–  Wire snares or traps suitable for small game.

–  Wrist-Rocket slingshot (or, 5’ surgical tubing to make a slingshot, and for siphoning fuel, water, etc).

–  Binoculars (small & lightweight, 8 x 25 or greater).


As you develop your list of supplies, remember that there are at least 4-levels of equipment and food/water preparations that are required:

a) Home and Work Preparations (for yourself and co-workers);

b) Vehicle transported supplies, and/or

c) Mountain Bike or Motorcycle Carried Supplies (Optional). These extra items will be in addition to your GO-Bag;

d) On Foot Bug-Out  (Go-Bag for each individual, required in addition to the above).  Note:  GO-Bags, also referred to as GOOD Bags (Get-Out-O-Dodge) or BOBs (Bug-Out Bags), can be either a pack as used for backpacking, or a knapsack which is more convenient to handle, run with, as well as lighter in weight if you find yourself in the situation of having to walk for a long distance;

e) Pocket-Kits. (Items carried in your pocket, purse, briefcase, everyday/always— just in case).


Recommended Retailers for These Products:

REI:  www.REI.com  REI specializes in quality backpacking and camping gear, and these compact and transportable items can form the basis for emergency and disaster preparations.

Brigade Quartermaster:  www.BrigadeQM.com  Brigade Quartermaster is a prime supplier of goods to the military and soldiers serving overseas.  Many of these items are also useful for emergency and disaster preparedness.

Note:  36ReadyBlog does not have a relationship with these retailers, nor do we receive any compensation from them as a result of our making these recommendations.

Viability of EMP Threat Reply

Experts conclude that Iran may be actively preparing an EMP attack against the U.S.  If successful, the effect will be the failure of the power grid and all electronic devices in the effected zones.

Institute for Foreign Policy Analysis, report:  “Countering the EMP Threat: The Role of Missile Defense.”

Excerpt from Report:
Among the threats facing the United States are short-range ballistic missiles launched from vessels such as freighters, tankers, or contain­er ships off our shores to detonate a warhead that could have cata­strophic Electromagnetic Pulse (EMP) consequences for the United States. No national strategy addresses either the EMP threat or un­derwrites a serious program to counter the delivery of EMP by a bal­listic missile launched from a vessel off our coasts.

Commis­sions, studies and hearings have produced no action beyond the byproducts of efforts to defend the United States against ICBMs that might be launched by a country such as Iran or North Korea, or our overseas troops, friends and allies against shorter range ballistic missiles.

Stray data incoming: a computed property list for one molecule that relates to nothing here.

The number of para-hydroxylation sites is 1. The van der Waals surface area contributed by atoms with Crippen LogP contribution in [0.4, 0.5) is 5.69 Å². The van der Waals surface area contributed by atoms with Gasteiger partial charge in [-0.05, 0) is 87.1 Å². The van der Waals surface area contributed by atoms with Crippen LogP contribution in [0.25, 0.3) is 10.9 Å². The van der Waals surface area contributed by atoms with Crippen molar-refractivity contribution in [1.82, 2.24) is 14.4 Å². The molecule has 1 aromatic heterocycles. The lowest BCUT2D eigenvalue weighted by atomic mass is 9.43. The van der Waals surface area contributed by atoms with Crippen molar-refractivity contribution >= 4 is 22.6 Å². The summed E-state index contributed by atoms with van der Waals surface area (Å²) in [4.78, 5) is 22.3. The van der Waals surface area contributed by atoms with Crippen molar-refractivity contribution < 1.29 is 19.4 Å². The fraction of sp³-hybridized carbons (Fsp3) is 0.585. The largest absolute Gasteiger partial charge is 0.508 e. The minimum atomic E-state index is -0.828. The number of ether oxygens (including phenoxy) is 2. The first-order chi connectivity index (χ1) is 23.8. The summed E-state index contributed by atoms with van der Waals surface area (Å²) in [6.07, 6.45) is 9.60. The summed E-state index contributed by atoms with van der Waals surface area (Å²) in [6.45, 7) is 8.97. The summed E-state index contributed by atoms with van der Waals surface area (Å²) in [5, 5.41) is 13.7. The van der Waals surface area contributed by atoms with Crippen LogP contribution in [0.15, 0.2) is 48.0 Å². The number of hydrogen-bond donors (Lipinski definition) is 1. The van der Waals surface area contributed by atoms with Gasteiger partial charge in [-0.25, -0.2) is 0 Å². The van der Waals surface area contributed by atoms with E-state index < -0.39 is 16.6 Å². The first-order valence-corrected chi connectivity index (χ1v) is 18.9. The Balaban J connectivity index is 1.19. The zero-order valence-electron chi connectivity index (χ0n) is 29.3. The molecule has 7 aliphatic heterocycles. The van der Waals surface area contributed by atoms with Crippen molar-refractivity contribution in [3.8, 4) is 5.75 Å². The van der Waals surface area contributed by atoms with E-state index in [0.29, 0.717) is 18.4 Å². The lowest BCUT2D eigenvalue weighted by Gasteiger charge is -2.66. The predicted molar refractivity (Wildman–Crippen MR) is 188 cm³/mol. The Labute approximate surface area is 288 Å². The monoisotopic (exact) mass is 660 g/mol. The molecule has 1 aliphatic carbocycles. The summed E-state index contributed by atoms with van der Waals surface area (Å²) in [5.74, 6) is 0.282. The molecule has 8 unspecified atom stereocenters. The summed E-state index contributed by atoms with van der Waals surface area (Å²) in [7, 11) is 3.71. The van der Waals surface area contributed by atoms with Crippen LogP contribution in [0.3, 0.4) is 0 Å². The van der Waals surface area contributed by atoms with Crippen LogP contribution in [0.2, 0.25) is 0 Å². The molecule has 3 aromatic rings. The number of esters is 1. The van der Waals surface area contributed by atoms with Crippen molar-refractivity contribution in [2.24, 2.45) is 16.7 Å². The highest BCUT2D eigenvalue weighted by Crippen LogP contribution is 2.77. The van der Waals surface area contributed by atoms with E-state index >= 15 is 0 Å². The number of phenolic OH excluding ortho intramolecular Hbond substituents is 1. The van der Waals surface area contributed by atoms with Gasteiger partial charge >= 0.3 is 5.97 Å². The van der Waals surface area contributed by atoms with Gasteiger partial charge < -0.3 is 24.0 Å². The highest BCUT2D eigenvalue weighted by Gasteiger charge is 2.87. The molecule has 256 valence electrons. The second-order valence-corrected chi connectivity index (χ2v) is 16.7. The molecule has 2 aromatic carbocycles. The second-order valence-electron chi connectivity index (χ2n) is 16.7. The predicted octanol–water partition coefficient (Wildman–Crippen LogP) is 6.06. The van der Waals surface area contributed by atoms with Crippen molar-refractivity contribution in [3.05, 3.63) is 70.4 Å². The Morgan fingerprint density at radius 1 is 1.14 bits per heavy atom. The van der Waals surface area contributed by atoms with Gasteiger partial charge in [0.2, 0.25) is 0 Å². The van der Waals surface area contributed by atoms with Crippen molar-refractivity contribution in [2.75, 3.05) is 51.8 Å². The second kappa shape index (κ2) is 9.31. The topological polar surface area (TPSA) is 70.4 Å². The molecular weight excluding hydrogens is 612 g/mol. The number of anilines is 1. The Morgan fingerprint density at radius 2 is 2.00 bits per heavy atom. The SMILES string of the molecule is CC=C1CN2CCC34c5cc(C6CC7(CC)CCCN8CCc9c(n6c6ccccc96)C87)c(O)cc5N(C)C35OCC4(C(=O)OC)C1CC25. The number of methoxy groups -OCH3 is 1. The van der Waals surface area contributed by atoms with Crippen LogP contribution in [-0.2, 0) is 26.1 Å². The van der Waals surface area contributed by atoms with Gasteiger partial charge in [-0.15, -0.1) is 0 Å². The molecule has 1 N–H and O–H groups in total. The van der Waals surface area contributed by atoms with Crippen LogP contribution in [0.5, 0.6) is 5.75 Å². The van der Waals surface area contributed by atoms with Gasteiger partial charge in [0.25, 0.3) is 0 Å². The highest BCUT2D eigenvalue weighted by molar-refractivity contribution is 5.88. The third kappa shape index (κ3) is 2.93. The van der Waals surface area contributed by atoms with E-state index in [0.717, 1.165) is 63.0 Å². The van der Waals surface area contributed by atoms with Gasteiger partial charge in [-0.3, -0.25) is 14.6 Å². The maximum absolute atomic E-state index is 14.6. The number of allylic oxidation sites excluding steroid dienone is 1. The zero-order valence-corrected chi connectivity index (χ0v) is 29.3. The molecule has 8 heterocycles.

While in no way discounting the need for effective mis­sile defenses against the growing ICBM threat, it is also im­perative that the United States address the more immediate threat posed by the possible attack by shorter-range missiles, and the EMP threat in particular. Although some enemies of the United States are developing long-range missiles, they and others already have short- and medium-range missiles that could be launched from ships near our coasts. Several years ago, Iran tested a short-range ballistic missile in a way that indicated an interest in developing an EMP capability—so this threat is not hypothetical. It also must be remembered that terrorists might purchase such missiles—even possibly armed with nuclear weapons.

The above is the introduction; the full report can be downloaded here: IFPA-Countering_the_EMP_Threat
Click Here to learn more about the effects of EMP and solar storm events, and what you can do to prepare.

Are we facing a major national disaster? Reply

The Prayer at Valley Forge, by Arnold Friberg.

Situation:  In the United States we are influenced by a “normalcy bias,” and this hampers our recognition of the ‘red flags’ which warn us of disaster.  These warning signs of the times are usually present before major disasters and emergencies strike, so we need to look for them.  Plus, we need to properly evaluate what we see.  For those of us who want to do what we can to prepare for the future, including disasters and emergency situations, it is imperative that we recognize the key indicators.

This might include simple activities such as monitoring weather reports, or more complex such as seeking-out news reports on economic and social conditions.  When we are armed with this information, we have the opportunity to make informed decisions.  We can formulate a plan and incisively prepare for the future.  At the very least, we can generally avoid the full impact of a disaster.

Since most of our news media is useless for this type of news monitoring, consider using a news consolidator website such as Drudge Report  www.DrudgeReport.com, and trusted independent news sources such as World Net Daily http://www.WND.com.  Using sources such as these, it is a quicker and simpler task to find relevant news stories and track developments.

But first, we must learn to recognize the signs of the times.  (Below you will find a sampling of topics to watch).  Then, we need to have the will  and determination to skillfully prepare, remembering that knowledge without effective action is useless.

The heart of the U.S. problem:

A vast majority of the U.S. population has never faced serious adversity.  This absence of adversity, coupled with the physiological condition of  “normalcy bias,” encourages most people to think that life will continue as it always has, with relatively minor ups and downs but without major change.  We need to recognize this natural tendency, and then overcome it.